July 2, 2007

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Taruntian Ridges

image by K.C. Pau, Hong Kong

Taruntius is one of the oddest young craters on the Moon. It is a floor-fractured crater with a shallow interior and an inner ring of hills. Until recently, its faint rays qualified Taruntius to be considered a Copernican age crater - less than one billion years old. But work demonstrated that rays can be bright for two reasons - they may be relatively recent pulverized rock or they may be intrinsically bright highlands rocks. Taruntius’ rays are bright because they contain highland rocks, which take up to three billion years to fade. Thus Taruntius is no longer considered young - the first sentence of this LPOD needs updating! This image by KC illustrates another characteristic of the lava plain surrounding Taruntius - it is highly textured. Surrounding the crater the plain is covered by radiating ejecta ridges. To the southeast there is a rille with three collapse pits, and the area to the northeast near the crater Asada has thin shadows that could mark the edges of lava flows.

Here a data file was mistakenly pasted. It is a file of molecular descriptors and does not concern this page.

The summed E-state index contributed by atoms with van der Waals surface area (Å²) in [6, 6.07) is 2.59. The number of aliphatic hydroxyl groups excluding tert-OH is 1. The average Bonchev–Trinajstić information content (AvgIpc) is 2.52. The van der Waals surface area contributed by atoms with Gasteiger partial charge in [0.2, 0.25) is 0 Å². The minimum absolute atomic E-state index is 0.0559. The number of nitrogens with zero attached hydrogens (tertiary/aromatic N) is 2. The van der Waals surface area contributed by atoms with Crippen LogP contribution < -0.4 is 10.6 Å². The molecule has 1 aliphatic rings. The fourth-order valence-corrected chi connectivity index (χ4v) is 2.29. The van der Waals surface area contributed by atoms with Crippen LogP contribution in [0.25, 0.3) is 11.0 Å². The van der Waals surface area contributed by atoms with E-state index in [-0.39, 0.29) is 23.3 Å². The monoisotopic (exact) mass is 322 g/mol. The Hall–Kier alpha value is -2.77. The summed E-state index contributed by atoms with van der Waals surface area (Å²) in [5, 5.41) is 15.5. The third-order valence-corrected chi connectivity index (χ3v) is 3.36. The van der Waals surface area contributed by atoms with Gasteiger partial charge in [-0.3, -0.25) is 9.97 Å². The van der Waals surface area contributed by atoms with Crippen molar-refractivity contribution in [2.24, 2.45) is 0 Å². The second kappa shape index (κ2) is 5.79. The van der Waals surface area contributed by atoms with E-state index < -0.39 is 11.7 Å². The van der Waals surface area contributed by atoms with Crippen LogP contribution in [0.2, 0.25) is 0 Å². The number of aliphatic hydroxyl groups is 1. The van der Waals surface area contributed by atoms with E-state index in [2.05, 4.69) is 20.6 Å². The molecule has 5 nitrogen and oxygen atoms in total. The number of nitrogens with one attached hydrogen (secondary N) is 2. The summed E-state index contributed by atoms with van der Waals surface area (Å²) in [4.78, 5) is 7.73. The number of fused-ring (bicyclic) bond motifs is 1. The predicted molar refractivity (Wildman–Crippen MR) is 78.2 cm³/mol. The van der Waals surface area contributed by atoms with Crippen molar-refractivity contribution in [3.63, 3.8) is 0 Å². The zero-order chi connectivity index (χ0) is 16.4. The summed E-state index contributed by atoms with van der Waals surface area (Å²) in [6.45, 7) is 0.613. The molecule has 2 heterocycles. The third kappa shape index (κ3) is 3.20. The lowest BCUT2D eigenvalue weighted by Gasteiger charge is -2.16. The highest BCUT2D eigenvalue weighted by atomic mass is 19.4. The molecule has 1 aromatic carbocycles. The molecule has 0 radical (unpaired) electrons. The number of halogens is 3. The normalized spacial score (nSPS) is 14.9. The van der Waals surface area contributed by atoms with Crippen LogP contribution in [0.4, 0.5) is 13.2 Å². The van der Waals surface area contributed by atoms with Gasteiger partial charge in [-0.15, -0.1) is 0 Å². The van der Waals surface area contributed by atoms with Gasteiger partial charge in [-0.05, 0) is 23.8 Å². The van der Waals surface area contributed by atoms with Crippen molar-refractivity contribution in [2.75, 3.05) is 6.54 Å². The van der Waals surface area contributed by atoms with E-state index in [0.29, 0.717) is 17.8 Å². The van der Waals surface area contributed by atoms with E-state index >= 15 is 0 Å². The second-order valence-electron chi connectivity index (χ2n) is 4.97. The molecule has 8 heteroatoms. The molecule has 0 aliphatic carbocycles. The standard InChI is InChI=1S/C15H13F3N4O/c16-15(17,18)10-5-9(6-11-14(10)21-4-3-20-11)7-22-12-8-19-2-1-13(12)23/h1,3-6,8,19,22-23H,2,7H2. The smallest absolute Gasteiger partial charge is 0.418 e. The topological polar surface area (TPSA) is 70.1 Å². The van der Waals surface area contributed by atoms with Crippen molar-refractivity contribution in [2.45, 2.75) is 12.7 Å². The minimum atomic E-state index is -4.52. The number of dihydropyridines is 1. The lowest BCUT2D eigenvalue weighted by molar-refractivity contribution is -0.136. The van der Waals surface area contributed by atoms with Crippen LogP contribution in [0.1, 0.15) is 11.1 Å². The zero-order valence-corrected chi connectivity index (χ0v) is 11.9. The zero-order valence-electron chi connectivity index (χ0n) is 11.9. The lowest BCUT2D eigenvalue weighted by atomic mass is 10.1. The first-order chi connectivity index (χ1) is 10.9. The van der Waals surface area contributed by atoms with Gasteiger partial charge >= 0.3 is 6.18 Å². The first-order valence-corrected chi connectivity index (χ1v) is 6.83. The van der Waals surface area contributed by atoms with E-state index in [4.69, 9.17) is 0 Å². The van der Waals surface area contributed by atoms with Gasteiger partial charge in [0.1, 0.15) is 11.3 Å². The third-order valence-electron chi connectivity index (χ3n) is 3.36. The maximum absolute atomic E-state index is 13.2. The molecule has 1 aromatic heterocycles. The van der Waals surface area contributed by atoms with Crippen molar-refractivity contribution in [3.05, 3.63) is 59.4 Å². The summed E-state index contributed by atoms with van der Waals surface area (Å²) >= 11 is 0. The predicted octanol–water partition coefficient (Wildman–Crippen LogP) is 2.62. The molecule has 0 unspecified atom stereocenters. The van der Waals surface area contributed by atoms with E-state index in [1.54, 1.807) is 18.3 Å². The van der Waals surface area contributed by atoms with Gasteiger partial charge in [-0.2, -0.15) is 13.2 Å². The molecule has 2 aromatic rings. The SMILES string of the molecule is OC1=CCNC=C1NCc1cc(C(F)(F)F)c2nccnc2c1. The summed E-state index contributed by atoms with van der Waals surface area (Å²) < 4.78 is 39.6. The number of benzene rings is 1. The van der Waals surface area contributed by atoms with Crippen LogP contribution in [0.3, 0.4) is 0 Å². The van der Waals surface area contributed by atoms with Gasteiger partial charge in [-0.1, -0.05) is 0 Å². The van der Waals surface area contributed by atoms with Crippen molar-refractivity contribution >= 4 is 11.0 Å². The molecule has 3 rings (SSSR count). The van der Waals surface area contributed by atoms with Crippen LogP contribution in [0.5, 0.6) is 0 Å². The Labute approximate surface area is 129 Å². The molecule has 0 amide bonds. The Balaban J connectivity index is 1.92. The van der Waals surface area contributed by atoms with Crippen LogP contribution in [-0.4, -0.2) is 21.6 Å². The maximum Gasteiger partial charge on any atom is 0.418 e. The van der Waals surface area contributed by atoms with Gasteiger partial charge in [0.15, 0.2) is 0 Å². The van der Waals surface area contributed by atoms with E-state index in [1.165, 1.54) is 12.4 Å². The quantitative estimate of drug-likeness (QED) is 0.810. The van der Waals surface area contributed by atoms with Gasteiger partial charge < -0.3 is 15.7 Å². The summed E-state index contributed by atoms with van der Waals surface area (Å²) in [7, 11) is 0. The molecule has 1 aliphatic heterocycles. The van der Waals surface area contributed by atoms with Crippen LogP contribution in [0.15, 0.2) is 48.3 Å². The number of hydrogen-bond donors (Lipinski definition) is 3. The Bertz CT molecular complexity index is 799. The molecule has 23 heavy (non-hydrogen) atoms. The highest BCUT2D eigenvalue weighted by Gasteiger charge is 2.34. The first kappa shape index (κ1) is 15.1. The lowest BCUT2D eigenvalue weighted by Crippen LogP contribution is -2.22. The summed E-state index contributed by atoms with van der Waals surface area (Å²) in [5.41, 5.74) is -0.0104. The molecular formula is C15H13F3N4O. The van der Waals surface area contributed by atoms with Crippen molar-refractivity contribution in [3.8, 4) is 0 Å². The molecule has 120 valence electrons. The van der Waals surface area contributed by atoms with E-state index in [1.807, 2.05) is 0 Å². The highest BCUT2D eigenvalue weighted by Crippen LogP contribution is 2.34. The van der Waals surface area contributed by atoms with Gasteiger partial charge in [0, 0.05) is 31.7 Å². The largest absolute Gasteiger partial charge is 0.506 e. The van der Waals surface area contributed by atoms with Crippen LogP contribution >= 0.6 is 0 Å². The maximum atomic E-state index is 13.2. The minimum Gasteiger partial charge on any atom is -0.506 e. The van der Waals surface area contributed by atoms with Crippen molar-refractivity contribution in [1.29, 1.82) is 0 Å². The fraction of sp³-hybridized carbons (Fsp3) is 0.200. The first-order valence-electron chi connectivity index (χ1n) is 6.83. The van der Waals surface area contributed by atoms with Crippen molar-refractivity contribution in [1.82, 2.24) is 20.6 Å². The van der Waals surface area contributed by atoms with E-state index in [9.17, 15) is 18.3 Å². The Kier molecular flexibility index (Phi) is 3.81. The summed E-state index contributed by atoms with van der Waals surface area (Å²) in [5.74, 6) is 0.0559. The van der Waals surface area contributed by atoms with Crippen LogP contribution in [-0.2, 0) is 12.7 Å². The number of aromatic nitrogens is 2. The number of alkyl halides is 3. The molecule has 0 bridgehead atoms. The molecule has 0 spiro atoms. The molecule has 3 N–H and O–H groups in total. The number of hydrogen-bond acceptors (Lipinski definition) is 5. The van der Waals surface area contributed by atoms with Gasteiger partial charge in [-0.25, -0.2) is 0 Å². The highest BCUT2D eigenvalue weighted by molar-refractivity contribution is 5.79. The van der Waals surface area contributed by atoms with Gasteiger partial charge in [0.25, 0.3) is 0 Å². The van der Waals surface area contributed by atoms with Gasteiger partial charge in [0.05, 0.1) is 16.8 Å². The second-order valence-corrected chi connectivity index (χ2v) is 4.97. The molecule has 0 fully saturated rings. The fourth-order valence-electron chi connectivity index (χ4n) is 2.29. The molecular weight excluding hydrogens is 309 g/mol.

Chuck Wood

Technical Details:
Feb, 2007. 10″ f/6 Newtonian + 5X barlow + Philips Toucam Pro. Lat.: 22º 15′ N, Long.:114º 10′ E Elevation is 0 meter.

Related Links:
Rükl Plate 37
Taruntius in the-Moon Wiki

Yesterday's LPOD: From the Moon to Paris

Tomorrow's LPOD: Utterly Awesome


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